Friday, June 21, 2024

Botswana mysteriously obtains high quality-of-education score in SDG report

In the very year that BCL Mine shut down, effectively turning Selebi Phikwe into a ghost town overnight, a Canadian think tank adjudged Botswana to be the best mining jurisdiction in Africa. As fly-by-night universities churn out thousands of unemployed and unemployable university graduates, the 2023 edition of the Sustainable Development Goals Report shows that Botswana has a high quality of education. Following the adoption of the sustainable development goals in 2015 by the 193 United Nations member states, a body called the Sustainable Development Solutions Network (SDNS) was created under the auspices of the UN Secretary General.

On an annual basis, the SDNS publishes the Sustainable Development Goals Report which reviews progress made each year on the implementation of the SDGs. SDSN recommends that national pathways should include six key transformations, one of which is universal quality education and innovation-based economy. The Network says that this transformation requires a massive increase in investments in quality education and in science and technology innovation systems. “Providing quality education (SDG 4) for all children is perhaps the single most important key to achieving sustainable development in the long term. The UN General Assembly’s Transforming Education Summit held in September 2022 was a critical meeting to spur national and global efforts to transform education to give all people the skills and knowledge to end poverty, protect the environment, and build peaceful and inclusive societies,” reads the introduction of the latest edition of the Sustainable Development Goals Report.

The score for quality education factors in the following: participation rate in pre-primary organized learning of children aged 4 to 6, net primary enrollment rate, lower secondary completion rate and the literacy rate of the population aged 15 to 24. The colour-coded dashboard for the latter is green and is scored 97.5 percent, signifying that the SDG has been achieved. Oddly, within the stated category are secondary school and university students. The pass rate of the best-performing school in the Botswana General Certificate of Secondary Education (BGCSE) examinations is typically below 50 percent and given that students missed substantial learning time in 2020 and 2021 due to Covid-19, it is more than likely that the pass rate was dumbed down to accommodate the severely compromised learning.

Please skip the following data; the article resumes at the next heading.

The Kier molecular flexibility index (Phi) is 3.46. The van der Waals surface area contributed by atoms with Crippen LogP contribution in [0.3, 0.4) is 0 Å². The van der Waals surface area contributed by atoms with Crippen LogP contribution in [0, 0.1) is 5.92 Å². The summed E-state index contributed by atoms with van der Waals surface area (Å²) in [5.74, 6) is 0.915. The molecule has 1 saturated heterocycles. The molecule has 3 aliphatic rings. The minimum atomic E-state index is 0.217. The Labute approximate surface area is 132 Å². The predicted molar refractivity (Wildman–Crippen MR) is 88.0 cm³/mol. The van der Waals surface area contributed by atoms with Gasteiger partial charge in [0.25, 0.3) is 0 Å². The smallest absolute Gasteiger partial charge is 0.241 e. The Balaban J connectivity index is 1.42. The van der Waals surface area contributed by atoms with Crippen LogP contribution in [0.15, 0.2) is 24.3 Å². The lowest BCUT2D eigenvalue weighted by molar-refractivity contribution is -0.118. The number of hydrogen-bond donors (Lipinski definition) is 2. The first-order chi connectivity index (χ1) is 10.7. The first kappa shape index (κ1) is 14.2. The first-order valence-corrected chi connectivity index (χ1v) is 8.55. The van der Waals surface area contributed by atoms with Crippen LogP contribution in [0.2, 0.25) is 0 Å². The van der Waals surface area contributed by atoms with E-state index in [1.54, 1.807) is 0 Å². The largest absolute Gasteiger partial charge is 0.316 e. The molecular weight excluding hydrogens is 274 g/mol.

The tertiary education situation is even more troubling. Successive editions of the Global Innovation Index show that while Botswana is Sub-Saharan Africa’s biggest spender on education, the country continues to produce fewer innovation outputs relative to such spending. The World Bank’s review of Botswana’s education has found that there is low student achievement; that decision-making in the education system is fragmented with responsibilities divided among many ministries, resulting in lack of clear prioritization within education spending; that despite the favourable fiscal situation, there are still significant shortages of textbooks and school infrastructure; and that budgetary data is often not disaggregated at regional level, making it impossible to separate school spending from other categories. The Bank also found that in the Southern and Eastern Africa Consortium for Monitoring Educational Quality (being 15 Ministries of Education that have joined together to improve the quality of education in their respective jurisdictions), Botswana performs around the middle “despite being one of the richest and most developed economies”; that in an initiative called Progress in International Reading Literacy Study and Trends in International Mathematics and Science Study (Pre-PIRLS),  “Botswana is amongst the worst performing participants.”